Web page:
Vickie’s heart dropped suddenly in her chest.  He hadstopped. What? But…but he’d said they wouldthey’d talk, later.  In reality he didn’t
He hadn’t even saysaid good‑bye.  She
Her heart tried to start beating again, and maybe it did, but it felt very bad, angryso cold, like a block of ice. Her eyes stung and hurtshe alternated between wanting to pound the desk and confused. wanting to curl up into a little ball on her chair.
It was just like Ron all over again.  She still remembered that day, after one of theirShe blinked her stinging eyes. A hot, fat tear rolled down her cheek. They’d argued, ever‑increasing arguments.  She had…but she’d called his office finally, to apologize, to try to work things out. He was gone.

 [MH1]I'm going through a period where I don't think it hurts to make a character sensible :)

 [MH2]More showing versus telling.

 [MH3]I was trained to keep everything belonging to one thought together in a paragraph, and put the stinger at the end. 
Fact of the matter is, for speed-readers (who only read the 1st sentence in a paragraph), that stinger will get lost. If a sentiment deserves it, I now pull it into its own paragraph.

 [MH4]Unnecessary words.

 [MH5]The first thing I had to overcome to be published, and something I still work at, is what to imply versus what to spell out. I imply here that Vickie relaxes at the sight of the open fields, but that's based on my own commute home at the time. My experience is not universal, therefore I chose to spell out her relaxing.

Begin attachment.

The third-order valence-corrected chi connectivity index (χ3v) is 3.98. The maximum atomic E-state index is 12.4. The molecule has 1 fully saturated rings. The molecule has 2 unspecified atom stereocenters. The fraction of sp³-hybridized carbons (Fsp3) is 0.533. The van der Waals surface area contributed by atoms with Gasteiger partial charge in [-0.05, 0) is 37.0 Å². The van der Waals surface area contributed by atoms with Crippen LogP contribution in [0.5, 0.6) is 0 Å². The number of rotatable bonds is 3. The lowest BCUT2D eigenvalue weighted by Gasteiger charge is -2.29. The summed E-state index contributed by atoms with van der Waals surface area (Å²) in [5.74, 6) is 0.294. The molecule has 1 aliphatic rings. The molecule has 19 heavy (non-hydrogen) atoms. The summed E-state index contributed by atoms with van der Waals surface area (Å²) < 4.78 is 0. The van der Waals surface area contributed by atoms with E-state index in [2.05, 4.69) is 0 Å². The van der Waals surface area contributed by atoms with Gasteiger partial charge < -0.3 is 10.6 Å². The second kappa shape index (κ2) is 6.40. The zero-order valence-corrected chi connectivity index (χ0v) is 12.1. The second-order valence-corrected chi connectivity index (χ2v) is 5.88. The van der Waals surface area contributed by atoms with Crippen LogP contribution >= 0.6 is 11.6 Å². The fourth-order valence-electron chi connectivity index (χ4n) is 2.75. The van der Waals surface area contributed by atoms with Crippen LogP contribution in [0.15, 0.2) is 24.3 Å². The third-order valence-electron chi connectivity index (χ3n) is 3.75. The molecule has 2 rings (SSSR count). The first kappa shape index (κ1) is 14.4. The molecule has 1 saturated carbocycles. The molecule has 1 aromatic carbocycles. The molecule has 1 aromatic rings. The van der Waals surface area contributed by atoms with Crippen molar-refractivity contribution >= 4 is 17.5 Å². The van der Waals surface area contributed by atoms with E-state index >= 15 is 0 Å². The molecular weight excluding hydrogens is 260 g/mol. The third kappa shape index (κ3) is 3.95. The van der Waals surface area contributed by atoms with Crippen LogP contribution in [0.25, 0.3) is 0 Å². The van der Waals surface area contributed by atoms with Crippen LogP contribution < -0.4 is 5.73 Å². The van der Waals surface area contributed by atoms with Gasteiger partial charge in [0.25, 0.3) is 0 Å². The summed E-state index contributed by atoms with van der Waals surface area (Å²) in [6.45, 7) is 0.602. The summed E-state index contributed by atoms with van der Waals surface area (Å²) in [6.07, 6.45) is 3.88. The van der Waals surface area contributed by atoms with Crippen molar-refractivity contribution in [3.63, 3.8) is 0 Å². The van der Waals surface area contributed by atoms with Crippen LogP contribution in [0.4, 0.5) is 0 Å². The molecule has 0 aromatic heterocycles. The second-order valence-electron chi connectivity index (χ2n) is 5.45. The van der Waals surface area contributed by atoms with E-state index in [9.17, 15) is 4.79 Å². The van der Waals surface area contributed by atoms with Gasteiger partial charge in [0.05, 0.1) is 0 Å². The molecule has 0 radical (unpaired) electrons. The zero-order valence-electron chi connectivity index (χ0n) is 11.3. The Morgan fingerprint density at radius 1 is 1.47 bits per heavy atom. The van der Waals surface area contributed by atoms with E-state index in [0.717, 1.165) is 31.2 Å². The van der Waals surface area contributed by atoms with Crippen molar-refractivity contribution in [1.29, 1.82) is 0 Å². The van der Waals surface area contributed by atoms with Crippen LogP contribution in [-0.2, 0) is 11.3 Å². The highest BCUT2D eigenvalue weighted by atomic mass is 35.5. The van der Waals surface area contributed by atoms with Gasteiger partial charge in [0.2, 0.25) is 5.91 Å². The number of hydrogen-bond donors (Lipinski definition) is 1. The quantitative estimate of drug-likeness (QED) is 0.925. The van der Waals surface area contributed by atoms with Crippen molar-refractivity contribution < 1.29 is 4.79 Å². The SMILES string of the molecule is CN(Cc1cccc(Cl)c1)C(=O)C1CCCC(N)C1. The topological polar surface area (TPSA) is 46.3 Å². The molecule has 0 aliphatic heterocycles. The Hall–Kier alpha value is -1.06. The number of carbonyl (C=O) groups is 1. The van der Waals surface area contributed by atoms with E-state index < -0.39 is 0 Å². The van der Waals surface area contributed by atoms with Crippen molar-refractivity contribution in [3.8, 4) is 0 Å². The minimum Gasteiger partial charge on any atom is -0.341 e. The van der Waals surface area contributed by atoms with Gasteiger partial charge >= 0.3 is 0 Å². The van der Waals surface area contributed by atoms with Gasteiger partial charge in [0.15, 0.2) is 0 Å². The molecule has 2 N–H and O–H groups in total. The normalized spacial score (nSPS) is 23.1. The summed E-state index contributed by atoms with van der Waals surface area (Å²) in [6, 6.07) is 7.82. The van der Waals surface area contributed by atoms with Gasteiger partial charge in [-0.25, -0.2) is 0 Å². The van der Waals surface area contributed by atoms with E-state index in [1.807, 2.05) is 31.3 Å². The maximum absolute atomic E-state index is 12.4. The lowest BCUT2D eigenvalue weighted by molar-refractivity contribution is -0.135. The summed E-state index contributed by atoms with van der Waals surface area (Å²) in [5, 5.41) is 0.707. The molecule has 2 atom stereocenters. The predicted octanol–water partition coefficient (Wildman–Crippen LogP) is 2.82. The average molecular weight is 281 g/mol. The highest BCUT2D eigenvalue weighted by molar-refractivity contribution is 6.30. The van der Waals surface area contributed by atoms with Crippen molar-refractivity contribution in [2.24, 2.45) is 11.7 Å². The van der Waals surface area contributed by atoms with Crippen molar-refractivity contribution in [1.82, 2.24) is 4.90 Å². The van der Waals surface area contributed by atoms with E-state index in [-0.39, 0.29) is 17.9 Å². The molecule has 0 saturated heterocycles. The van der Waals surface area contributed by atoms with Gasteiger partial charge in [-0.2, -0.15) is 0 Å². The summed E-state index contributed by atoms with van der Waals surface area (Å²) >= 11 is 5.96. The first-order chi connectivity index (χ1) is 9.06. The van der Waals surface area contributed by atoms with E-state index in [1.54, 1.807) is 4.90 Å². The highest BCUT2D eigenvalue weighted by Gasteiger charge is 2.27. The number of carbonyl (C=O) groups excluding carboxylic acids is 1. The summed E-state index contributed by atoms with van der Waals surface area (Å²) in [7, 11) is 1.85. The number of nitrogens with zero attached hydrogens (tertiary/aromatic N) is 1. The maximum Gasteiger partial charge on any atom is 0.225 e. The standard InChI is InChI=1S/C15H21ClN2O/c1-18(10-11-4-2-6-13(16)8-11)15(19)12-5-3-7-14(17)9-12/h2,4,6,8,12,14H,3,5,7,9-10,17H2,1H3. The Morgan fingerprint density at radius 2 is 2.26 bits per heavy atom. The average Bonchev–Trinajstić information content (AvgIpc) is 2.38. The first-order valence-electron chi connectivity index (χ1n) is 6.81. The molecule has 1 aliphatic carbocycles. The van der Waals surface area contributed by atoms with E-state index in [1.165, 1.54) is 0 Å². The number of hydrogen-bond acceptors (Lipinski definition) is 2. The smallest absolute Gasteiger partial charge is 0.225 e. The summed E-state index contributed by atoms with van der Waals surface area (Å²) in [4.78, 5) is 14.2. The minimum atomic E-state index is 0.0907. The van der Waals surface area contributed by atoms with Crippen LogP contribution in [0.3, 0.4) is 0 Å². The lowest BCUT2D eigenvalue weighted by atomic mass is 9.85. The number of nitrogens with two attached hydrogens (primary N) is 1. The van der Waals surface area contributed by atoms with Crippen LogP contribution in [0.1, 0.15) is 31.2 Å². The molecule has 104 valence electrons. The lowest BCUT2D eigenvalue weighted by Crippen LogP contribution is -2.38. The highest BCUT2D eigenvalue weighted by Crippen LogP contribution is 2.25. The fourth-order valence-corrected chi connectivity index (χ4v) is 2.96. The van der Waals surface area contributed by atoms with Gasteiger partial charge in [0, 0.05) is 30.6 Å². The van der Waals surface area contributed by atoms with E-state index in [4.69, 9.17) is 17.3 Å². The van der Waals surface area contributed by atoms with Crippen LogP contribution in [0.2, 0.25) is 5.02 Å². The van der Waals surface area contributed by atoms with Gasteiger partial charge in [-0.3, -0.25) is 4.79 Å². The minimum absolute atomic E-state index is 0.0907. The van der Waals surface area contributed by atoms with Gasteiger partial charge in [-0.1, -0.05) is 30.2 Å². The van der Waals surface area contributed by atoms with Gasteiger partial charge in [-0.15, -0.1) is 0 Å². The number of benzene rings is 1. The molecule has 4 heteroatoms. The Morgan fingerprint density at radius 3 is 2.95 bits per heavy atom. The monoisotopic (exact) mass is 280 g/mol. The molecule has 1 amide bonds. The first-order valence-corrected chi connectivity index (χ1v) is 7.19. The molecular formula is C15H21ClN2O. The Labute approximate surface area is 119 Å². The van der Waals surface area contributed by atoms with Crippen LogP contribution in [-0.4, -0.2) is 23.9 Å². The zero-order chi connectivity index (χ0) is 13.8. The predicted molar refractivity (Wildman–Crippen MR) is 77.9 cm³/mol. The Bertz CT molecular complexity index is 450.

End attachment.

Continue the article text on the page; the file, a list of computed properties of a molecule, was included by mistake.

[MH6]The chapel aisle metaphor was good, but I think wedding chapel pops more. Not everyone will have seen a chapel but most of us will have an image of a decorated wedding aisle, if only from television.

 [MH7]On the reread, the image in my head was people whacking away with machetes :)

 [MH8]This is legitimate but seeing her first is not necessary in my opinion. Cliff seeing her would be charged with more importance but her coworkers can just wave.

 [MH9]Another thing I work at is not to have cars, people, or random body parts appear out of nowhere without explanation.

 [MH10]I'm an "action" writer--what's going on is more important to me that miscellaneous stuff. I like to drop right into the action of the scene. But setting is important. Think the couple-second establishing shot at the start of most television scenes. So I added this description of HCC. I had fun with it so it may have gone on a bit longer than necessary. I may trim it for the final cut.

 [MH11]I have to look up what's a good rate for keyboarding. This is from my typewriter days.

 [MH12]This second tour is probably a bit much. But I needed the information in it for a later scene so I left it here for now.